I’ve arrived at book three in my read through of Susan Cooper’s The Dark is Rising sequence. Somewhat to my surprise, Greenwitch sees the return of the Drew Children from Over Sea, Under Stone. The plot is basically the need to recover the item that was lost to the sea at the end of that book, but along the way Cooper delves deeply into folklore again.
The Greenwitch of the title is a sort of whicker man figure that is made by the women of Trewissick and sacrificed to the sea gods, presumably to guarantee safe return of their husbands from fishing expeditions, though she is made in spring so there’s doubtless a fertility element too. Jane Drew, being a) female and b) not exactly a ‘furriner’, gets invited to the making ceremony, and here we see Cooper doing what she does so well.
For she knew suddenly, out there in the cold dawn, that this silent image somehow held within it more power than she had ever sensed before in any creature or thing. Thunder and storms and earthquakes were there, and all the force of the earth and sea. It was outside time, boundless, ageless, beyond any line drawn between good and evil. Jane stared at it, horrified, and from its sightless head the Greenwitch stared back.
Jane is the most interesting character in this book. As a young girl with two brothers, she has clearly long got used to having to be the sensible one. When Great-Uncle Merry suggests a return to Cornwall for the Easter holiday, Simon and Barney are immediately enthusiastic. It is Jane who is left to point out that their previous adventure almost ended very badly for Barney.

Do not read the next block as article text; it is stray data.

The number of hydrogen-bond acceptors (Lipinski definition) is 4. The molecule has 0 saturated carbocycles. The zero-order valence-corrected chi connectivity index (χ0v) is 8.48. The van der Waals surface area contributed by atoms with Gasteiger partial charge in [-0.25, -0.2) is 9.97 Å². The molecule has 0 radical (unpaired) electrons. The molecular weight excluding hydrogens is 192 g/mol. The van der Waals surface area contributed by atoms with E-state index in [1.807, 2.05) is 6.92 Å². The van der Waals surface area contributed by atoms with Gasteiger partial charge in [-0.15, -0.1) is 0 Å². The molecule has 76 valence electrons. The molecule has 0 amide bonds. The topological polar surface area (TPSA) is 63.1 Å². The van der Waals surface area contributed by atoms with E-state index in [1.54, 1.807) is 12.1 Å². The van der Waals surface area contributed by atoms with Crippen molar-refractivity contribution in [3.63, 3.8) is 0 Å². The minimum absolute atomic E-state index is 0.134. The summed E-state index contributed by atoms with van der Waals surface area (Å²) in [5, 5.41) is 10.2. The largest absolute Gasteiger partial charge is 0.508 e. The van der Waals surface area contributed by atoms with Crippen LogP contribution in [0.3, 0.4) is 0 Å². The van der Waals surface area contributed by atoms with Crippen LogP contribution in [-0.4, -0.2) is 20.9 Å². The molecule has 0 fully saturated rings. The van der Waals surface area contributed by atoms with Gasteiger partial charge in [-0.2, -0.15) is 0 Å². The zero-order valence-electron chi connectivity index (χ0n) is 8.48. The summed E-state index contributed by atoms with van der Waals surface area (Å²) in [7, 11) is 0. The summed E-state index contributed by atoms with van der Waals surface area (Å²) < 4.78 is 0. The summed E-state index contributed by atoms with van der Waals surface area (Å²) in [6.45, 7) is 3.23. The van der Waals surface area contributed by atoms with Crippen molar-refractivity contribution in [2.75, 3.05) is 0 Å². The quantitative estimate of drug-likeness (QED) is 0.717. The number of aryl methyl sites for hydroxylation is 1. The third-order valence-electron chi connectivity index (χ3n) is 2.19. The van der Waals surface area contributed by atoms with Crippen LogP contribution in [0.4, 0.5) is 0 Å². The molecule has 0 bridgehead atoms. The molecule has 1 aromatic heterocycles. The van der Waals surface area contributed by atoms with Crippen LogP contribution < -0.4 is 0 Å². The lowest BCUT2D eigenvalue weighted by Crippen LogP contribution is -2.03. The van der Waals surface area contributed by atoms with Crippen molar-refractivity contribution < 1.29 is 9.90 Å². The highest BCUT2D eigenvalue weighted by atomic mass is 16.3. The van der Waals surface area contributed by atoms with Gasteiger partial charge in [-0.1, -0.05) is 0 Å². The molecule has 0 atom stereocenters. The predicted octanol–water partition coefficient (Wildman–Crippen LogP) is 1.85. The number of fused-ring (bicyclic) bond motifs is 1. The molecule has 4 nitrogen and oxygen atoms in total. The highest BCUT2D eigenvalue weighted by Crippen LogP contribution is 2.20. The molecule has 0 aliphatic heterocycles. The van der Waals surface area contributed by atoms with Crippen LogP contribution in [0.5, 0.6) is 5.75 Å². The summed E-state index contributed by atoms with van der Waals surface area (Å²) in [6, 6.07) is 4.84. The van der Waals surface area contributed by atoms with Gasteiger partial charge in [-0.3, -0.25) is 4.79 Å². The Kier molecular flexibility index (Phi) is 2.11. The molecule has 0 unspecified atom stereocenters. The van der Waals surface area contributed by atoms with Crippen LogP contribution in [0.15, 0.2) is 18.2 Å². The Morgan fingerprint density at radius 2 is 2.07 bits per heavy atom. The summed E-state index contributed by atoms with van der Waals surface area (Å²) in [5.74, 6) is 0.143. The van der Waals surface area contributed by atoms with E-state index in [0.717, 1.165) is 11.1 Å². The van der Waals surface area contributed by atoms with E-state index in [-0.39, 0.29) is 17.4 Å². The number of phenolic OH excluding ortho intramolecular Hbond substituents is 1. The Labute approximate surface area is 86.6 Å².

There is also the matter of the other child that Merriman Lyon brings along, a young friend of his by the name of Will Stanton. Simon immediately bristles, seeing Will as a rival male. Barney, the artist, is somewhat more friendly. But it is Jane, forced to be part-adult herself, who sees the old man inside Will. Given the carboard nature of most of the female characters in The Dark is Rising, having Jane back was a pleasant surprise.
I don’t have a lot more to say about the book. Cooper is into her stride by now, and knows what she is doing with the series. I can definitely see why it has become such a firm favourite with readers. Hopefully I’ll have more to say as I get to the end and I can see the shape of the whole thing.
By: Susan Cooper
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